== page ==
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US foreign policy and empire
Pivot Toward War: US Missile Defense & the Weaponization of Space 25th Annual Space Organizing Conference & ProtestSubmitted by dmcfarland on Tue, 03/07/2017 - 11:43am
The effort by the Trump administration to develop and deploy the next generation of Star Wars weapons will increase global instability and cost hundreds of billions of taxpayer dollars. The US Space Command has long maintained its mission is to create the technologies to ‘control and dominate’ space and the Earth below – ultimately on behalf of corporate interests.
Join Dennis Kucinich on Friday, February 24 (6:00pm-7:30pm) for a discussion on “US Foreign Policy in the Trump Era” at the Harvard Kennedy School of Government. Kucinich is a renowned progressive advocate, eight-term US Congressman, two-time candidate in the Democratic Presidential Primary (2004/08), and staunch opponent of the Iraq War.
This event is hosted by the HKS Progressive Caucus (a student group at Harvard Kennedy School). Admission is free and all are welcome. If you can attend, please RSVP here:
Reiner Braun has been a leading figure in the German and European peace movements since the early 1980s. His connections with movements and political figures from Manila to Moscow and Berlin to Buenos Aries is extraordinary. He is currently Co-president of the International Peace Bureau as was the lead organizer of IPB’s massive Disarm! For a Climate of Peace! Congress in Berlin this past October. He was the founder of the No to NATO/No to War International Network. He has long been associated with International Network of Engineers and Scientists for Global Responsibility (INES), the Max Planck Institute and the International Association of Lawyers Against Nuclear Arms.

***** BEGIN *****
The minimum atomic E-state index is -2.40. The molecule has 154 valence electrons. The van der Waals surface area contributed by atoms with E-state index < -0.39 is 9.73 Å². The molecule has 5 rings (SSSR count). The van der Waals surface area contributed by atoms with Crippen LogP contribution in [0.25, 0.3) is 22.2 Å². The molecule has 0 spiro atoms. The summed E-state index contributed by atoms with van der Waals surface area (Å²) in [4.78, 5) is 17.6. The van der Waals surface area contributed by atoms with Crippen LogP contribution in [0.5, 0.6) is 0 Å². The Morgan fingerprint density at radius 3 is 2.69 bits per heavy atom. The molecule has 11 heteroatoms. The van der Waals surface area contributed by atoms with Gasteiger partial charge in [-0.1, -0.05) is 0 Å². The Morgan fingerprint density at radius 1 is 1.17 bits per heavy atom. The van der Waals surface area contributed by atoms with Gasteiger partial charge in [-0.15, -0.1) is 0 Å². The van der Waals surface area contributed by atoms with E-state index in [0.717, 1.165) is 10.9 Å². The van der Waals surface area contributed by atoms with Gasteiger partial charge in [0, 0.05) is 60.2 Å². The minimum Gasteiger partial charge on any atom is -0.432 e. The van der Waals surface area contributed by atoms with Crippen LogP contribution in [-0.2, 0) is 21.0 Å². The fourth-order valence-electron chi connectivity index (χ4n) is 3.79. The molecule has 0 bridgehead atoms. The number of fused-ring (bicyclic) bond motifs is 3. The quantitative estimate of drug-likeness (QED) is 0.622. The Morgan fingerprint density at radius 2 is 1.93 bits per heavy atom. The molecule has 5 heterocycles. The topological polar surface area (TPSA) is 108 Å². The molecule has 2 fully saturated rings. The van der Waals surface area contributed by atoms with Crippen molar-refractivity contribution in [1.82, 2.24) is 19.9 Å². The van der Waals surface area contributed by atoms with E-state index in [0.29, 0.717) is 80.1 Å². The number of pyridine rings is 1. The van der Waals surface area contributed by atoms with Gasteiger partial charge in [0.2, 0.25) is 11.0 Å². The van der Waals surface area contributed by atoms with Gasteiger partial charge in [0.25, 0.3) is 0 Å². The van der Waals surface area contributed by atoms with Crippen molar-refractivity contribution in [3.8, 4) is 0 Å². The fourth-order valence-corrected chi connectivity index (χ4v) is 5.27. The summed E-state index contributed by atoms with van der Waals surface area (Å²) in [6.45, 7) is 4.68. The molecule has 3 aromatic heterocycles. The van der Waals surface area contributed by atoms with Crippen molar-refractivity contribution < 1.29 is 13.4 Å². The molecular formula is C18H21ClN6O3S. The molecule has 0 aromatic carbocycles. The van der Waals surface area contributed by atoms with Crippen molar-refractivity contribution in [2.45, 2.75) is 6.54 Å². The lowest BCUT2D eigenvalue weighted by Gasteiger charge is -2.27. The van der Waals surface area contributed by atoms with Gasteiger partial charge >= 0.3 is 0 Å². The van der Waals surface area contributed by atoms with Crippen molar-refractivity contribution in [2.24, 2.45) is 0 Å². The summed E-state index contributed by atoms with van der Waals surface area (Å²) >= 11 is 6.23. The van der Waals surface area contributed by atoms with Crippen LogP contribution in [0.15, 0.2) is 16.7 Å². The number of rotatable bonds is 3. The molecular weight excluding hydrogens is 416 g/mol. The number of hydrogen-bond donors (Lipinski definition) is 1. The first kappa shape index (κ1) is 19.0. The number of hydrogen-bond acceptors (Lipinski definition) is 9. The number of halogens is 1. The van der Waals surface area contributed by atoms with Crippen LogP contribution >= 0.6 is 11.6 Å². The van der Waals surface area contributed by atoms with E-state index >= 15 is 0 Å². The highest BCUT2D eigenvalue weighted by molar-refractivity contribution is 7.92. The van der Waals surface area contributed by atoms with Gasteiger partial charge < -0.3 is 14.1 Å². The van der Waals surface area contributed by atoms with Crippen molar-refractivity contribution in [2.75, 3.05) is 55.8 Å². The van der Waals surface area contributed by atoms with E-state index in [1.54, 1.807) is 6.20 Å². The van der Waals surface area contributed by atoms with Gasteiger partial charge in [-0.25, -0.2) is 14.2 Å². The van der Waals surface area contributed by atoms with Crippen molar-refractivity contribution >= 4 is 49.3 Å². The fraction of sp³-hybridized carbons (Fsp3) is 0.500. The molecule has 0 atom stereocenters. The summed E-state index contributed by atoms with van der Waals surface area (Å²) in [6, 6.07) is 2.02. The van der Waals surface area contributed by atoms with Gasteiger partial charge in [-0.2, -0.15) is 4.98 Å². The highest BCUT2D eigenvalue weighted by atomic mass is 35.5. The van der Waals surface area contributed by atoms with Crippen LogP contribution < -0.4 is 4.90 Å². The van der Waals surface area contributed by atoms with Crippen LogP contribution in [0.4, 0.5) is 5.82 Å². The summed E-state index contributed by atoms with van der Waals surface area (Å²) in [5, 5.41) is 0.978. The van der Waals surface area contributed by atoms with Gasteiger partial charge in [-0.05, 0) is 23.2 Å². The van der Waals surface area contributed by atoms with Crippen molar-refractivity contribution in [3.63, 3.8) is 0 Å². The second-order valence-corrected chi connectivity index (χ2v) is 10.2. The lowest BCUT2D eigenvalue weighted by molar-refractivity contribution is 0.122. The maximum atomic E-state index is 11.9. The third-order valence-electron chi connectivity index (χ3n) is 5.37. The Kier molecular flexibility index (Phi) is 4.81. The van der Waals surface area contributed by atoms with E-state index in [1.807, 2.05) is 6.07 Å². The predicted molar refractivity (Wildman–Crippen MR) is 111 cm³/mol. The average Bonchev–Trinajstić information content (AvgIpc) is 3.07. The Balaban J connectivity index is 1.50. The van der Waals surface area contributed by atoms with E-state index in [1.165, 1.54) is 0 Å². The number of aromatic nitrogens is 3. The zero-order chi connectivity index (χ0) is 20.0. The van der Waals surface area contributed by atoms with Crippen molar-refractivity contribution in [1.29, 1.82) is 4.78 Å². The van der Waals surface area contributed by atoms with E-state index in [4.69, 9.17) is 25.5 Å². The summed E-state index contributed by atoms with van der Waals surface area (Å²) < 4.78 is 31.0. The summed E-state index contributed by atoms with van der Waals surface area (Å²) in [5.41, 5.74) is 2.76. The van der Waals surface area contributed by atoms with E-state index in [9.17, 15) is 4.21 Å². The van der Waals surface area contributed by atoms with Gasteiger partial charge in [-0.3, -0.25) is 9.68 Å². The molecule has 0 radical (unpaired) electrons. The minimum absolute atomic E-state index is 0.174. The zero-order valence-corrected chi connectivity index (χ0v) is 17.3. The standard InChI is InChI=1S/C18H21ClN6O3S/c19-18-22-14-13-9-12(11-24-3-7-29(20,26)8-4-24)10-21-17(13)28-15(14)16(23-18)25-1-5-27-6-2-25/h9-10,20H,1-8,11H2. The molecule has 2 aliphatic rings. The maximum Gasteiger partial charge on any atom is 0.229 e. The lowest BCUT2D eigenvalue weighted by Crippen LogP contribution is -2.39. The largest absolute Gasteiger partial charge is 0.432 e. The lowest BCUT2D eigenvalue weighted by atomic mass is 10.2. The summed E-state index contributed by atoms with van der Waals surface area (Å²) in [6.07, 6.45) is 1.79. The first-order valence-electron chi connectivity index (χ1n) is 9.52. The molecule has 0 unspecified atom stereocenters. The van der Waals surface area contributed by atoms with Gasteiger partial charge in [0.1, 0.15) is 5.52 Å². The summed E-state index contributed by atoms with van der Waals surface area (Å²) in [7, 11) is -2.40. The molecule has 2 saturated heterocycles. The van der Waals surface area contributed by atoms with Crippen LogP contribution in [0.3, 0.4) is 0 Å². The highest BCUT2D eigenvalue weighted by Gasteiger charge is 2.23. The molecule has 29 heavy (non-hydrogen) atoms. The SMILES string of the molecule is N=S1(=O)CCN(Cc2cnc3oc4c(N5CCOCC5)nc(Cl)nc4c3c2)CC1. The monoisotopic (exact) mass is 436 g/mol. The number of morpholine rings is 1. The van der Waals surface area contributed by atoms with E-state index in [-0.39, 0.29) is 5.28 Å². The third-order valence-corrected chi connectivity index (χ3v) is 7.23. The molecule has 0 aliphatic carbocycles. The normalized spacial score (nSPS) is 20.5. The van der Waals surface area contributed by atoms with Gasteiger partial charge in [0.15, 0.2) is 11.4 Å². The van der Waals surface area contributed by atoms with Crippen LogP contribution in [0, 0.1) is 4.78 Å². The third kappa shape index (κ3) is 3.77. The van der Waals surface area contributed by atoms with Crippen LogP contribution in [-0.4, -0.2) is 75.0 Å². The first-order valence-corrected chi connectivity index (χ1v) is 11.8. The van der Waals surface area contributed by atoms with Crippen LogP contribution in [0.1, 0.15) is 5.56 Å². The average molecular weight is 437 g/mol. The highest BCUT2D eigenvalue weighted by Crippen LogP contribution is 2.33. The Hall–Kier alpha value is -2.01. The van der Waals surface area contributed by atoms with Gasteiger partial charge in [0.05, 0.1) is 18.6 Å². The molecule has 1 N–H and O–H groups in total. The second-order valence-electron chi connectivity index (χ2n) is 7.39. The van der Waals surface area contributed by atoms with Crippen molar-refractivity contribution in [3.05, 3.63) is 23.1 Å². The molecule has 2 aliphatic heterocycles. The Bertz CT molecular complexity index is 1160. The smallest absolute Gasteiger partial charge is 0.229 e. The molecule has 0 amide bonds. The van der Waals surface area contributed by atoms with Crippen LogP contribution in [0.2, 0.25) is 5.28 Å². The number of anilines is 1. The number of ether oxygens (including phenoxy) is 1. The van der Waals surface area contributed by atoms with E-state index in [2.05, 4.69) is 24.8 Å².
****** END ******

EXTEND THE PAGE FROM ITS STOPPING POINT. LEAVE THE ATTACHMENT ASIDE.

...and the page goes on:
Reiner is currently involved in planning activities for the Nuclear Weapons Prohibition Treaty negotiations at the United Nations in March and June, as well as counter-NATO-summit activities and for the NPT PrepCom in Vienna – both in May.
Reiner Braun is a highly informed, sharp and long-time critic of U.S., European and Russian foreign and military policies. He will be in Boston as part of a national speaking tour organized by the American Friends Service Committee and Peace Action, and United for Peace and Justice.
Please join the Union of Concerned Scientists for an important discussion with Dr.
Thurs Aug 25, 2016 7:00 PM - 9:00 PM
Screening and discussion of "American Umpire":
No to Nato! No to War: July 9 Rally in NYC
Message from United for Peace and Justice: In response to rising tensions between the U.S. and its NATO allies and Russia, UFPJ has continued to advocate for an end to all combat, support for an arms embargo, nuclear disarmament, and a commitment to diplomacy and aid for the civilian victims of conflict around the globe.
We've entered a new and dangerous era. US foreign policy elites have identified Russia and China as the long-term obstacles to US global dominance. NATO's expansion has resulted in a proxy war in Ukraine, and US and Russian warplanes fly dangerously close in Syria. Both nations are engaging in provocative military exercises reminiscent of the Cold War.
by Joseph Gerson and Paul Shannon